Delve Institute of Learning Research

Educational Research Topics and Digests

Grading practices are difficult to pin down because they are so dependant on a variety of factors including curriculum, school system design, local community goals, individual students, and teaching strategies – just to name a few. But there are three clear guiding principles from research for effective grading practices:

  1. Grade for content and skill proficiency and not for behaviors.
  2. Reflect on the way you calculate grades.
  3. Clearly identify and communicate what is to be learned and what a model assignment should look like.

Research on Grading Practices

The current state of research on grading practices is that there is no one-size-fits-all approach. The best grading practices will vary depending on the subject matter, the level of the students, and the goals of the teacher.

Grading for Content and Skill

Grading for content and skill proficiency means that students are graded on their ability to demonstrate mastery of the material, not on their behavior. This means that students who are not meeting expectations academically should not be penalized for behaviors such as tardiness, incomplete assignments, or disruptive behavior.

There are a number of benefits to grading for content and skill proficiency. First, it helps to ensure that students are learning the material. When students are only graded on their behavior, they may focus on doing what they need to do to get a good grade, even if they do not understand the material. Grading for content and skill proficiency helps to ensure that students are actually learning the material.

Reflect on How Grades are Calculated

There are no clear directions or hard fast rules here. But research does indicate a few principles to help with grading practices.

Researchers Schinske and Tanner suggest using strategies for making grading more supportive of learning. These include balancing accuracy-based and effort-based grading, using self/peer evaluation, curtailing curved grading, and exercising skepticism about the meaning of grades.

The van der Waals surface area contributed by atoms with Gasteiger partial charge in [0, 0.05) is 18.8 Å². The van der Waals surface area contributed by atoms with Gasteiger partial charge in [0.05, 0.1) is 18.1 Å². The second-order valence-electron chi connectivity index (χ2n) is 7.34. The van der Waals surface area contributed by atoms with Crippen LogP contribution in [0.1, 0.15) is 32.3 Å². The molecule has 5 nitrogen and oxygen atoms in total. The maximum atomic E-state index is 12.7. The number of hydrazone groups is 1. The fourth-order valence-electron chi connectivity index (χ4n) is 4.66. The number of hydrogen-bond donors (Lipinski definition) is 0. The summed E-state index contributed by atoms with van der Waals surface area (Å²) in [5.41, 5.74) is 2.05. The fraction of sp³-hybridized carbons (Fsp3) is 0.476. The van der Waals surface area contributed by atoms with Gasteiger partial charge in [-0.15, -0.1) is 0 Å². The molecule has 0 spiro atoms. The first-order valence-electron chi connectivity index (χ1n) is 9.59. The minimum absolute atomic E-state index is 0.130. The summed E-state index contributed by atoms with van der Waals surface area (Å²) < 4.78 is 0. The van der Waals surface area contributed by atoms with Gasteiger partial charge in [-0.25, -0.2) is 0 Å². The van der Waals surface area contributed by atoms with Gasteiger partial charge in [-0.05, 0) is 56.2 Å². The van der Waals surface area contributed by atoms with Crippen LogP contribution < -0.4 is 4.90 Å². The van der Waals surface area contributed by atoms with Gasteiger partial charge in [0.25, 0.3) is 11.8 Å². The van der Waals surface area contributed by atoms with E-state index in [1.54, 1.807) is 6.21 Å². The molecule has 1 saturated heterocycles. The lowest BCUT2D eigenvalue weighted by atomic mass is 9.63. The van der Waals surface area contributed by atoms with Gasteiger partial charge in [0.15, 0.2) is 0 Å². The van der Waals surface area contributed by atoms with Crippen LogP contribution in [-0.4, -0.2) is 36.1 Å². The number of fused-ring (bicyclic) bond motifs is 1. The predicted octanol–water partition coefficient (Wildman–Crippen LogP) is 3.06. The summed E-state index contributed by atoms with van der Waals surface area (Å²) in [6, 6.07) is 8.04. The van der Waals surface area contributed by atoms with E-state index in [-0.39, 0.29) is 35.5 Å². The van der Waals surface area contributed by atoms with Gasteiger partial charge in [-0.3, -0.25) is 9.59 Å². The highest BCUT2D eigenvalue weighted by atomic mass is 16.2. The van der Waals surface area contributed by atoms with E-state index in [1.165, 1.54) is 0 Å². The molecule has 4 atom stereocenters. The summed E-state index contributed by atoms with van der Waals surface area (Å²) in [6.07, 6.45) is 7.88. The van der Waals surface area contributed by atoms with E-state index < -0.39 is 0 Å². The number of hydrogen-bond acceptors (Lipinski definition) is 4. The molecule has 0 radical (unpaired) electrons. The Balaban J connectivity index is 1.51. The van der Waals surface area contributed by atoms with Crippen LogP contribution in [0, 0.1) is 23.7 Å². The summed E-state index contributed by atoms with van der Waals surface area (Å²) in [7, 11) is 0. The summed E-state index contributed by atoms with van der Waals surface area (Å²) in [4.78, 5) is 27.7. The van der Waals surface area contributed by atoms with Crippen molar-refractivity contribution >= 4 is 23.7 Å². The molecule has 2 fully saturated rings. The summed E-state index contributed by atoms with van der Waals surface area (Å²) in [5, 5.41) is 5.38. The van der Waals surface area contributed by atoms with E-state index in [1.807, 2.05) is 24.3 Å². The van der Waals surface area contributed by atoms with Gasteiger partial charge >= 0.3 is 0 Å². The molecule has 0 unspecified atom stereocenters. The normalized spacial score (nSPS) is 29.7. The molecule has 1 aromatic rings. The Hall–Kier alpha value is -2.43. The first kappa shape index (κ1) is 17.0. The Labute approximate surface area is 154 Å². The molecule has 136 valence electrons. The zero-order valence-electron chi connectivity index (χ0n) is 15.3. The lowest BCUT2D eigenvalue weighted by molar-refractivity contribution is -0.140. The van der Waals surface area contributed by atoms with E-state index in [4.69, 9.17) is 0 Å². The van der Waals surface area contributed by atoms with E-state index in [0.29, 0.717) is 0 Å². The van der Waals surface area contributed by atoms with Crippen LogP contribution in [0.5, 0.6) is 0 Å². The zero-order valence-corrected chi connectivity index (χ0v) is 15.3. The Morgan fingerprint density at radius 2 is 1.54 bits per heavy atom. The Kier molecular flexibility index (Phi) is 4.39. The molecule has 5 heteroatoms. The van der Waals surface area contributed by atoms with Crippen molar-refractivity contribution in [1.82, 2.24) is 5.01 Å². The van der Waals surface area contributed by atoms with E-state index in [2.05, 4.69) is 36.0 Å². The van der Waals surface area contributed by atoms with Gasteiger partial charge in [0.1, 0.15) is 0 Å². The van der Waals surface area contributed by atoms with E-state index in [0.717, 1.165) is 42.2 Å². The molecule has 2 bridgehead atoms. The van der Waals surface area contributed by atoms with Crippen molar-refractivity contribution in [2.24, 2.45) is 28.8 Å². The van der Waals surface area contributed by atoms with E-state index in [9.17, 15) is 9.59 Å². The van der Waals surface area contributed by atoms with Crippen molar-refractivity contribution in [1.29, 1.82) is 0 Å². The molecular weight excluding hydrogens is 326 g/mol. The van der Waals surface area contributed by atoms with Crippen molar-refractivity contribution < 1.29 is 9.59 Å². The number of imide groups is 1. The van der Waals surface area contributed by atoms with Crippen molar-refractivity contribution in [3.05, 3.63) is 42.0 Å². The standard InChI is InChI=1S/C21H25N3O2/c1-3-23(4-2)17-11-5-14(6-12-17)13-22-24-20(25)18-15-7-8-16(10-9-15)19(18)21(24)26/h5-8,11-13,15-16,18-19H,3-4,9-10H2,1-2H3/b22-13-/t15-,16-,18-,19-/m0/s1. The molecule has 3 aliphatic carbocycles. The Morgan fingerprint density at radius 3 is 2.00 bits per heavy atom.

Clarify Learning Objectives and How They Will Be Assessed

Clarifying learning objectives and how they will be assessed means making sure that students know what they are expected to learn and how their learning will be measured. This can be done by providing clear and specific learning objectives, and by using a variety of assessment methods.

Here are some tips for clarifying learning objectives and how they will be assessed:

  • Start by identifying the key concepts and skills that students should learn. What do you want students to be able to do at the end of the lesson or unit?
  • Write clear and specific learning objectives. The learning objectives should be measurable and achievable.
  • Let students know the learning objectives. This can be done at the beginning of the lesson or unit, or as a review at the end.
  • Use a variety of assessment methods. This will help to ensure that students are learning in different ways and that their learning is being measured accurately.
  • Provide feedback to students on their progress. This will help students to understand what they need to do to improve their learning.

Equity and Bias in Grading

A 2020 research article titled Experimental Evidence on Teachers’ Racial Bias in Student Evaluation: The Role of Grading Scales presented a randomized experiment of 1549 teachers and found bias against black students when grading writing samples subjectively. The bias was removed when teachers used rubrics.

In a 2019 research article, Waalseth and Engelsrud found that teachers demonstrated a bias against reserved and shy girls compared to more “spunky girls” whose behaviors were more involved in class. The more reserved a student’s behavior, the more likely teachers perceived the student as being “less able” – without any basis in objective evaluation of skills.

What Are Examples of Best Practices in Grading?

Grading practices would benefit from being guided by these best practices:

  • Establish learning goals so students understand what they will eventually need to know.
  • Base grades on academic evidence, not behavior.
  • Reflect current achievement instead of an average of their previous achievements.
  • Use scales with fewer gradations, like A–F rather than 100–0.
  • Let students know how they’re going to be graded.

Sources:
Albuequerque Public Schools Guidance Document abs.edu
Examining The Grading Practices of Teachers, Teaching and Teacher Education